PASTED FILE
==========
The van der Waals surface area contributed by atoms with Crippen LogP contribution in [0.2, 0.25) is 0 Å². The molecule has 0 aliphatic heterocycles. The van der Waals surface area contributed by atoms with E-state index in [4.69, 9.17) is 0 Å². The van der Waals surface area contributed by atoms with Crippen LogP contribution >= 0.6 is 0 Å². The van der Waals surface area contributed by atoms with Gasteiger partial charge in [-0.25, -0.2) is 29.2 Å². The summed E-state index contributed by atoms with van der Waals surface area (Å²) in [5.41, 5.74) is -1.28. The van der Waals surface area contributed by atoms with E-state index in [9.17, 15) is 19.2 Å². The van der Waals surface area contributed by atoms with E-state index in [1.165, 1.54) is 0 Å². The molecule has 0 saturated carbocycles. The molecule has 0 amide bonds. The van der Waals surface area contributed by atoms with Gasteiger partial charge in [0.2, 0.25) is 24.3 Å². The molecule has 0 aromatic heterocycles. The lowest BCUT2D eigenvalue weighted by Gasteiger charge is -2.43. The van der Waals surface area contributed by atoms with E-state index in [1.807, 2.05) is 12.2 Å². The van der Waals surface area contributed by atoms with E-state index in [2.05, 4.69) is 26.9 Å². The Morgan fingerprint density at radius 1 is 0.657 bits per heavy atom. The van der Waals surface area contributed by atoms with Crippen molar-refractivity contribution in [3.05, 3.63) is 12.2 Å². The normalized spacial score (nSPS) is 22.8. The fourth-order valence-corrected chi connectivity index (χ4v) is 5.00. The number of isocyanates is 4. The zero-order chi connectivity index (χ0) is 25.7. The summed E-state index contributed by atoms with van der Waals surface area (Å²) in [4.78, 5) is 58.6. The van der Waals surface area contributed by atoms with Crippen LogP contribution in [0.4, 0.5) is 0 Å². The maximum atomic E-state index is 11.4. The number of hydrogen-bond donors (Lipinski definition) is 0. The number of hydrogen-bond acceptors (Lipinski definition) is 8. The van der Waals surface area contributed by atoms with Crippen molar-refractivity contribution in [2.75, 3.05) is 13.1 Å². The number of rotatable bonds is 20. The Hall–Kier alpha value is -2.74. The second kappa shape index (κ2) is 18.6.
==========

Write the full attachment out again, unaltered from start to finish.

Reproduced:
The van der Waals surface area contributed by atoms with Crippen LogP contribution in [0.2, 0.25) is 0 Å². The molecule has 0 aliphatic heterocycles. The van der Waals surface area contributed by atoms with E-state index in [4.69, 9.17) is 0 Å². The van der Waals surface area contributed by atoms with Crippen LogP contribution >= 0.6 is 0 Å². The van der Waals surface area contributed by atoms with Gasteiger partial charge in [-0.25, -0.2) is 29.2 Å². The summed E-state index contributed by atoms with van der Waals surface area (Å²) in [5.41, 5.74) is -1.28. The van der Waals surface area contributed by atoms with E-state index in [9.17, 15) is 19.2 Å². The van der Waals surface area contributed by atoms with E-state index in [1.165, 1.54) is 0 Å². The molecule has 0 saturated carbocycles. The molecule has 0 amide bonds. The van der Waals surface area contributed by atoms with Gasteiger partial charge in [0.2, 0.25) is 24.3 Å². The molecule has 0 aromatic heterocycles. The lowest BCUT2D eigenvalue weighted by Gasteiger charge is -2.43. The van der Waals surface area contributed by atoms with E-state index in [1.807, 2.05) is 12.2 Å². The van der Waals surface area contributed by atoms with E-state index in [2.05, 4.69) is 26.9 Å². The Morgan fingerprint density at radius 1 is 0.657 bits per heavy atom. The van der Waals surface area contributed by atoms with Crippen molar-refractivity contribution in [3.05, 3.63) is 12.2 Å². The normalized spacial score (nSPS) is 22.8. The fourth-order valence-corrected chi connectivity index (χ4v) is 5.00. The number of isocyanates is 4. The zero-order chi connectivity index (χ0) is 25.7. The summed E-state index contributed by atoms with van der Waals surface area (Å²) in [4.78, 5) is 58.6. The van der Waals surface area contributed by atoms with Crippen LogP contribution in [0.4, 0.5) is 0 Å². The maximum atomic E-state index is 11.4. The number of hydrogen-bond donors (Lipinski definition) is 0. The number of hydrogen-bond acceptors (Lipinski definition) is 8. The van der Waals surface area contributed by atoms with Crippen molar-refractivity contribution in [2.75, 3.05) is 13.1 Å². The number of rotatable bonds is 20. The Hall–Kier alpha value is -2.74. The second kappa shape index (κ2) is 18.6.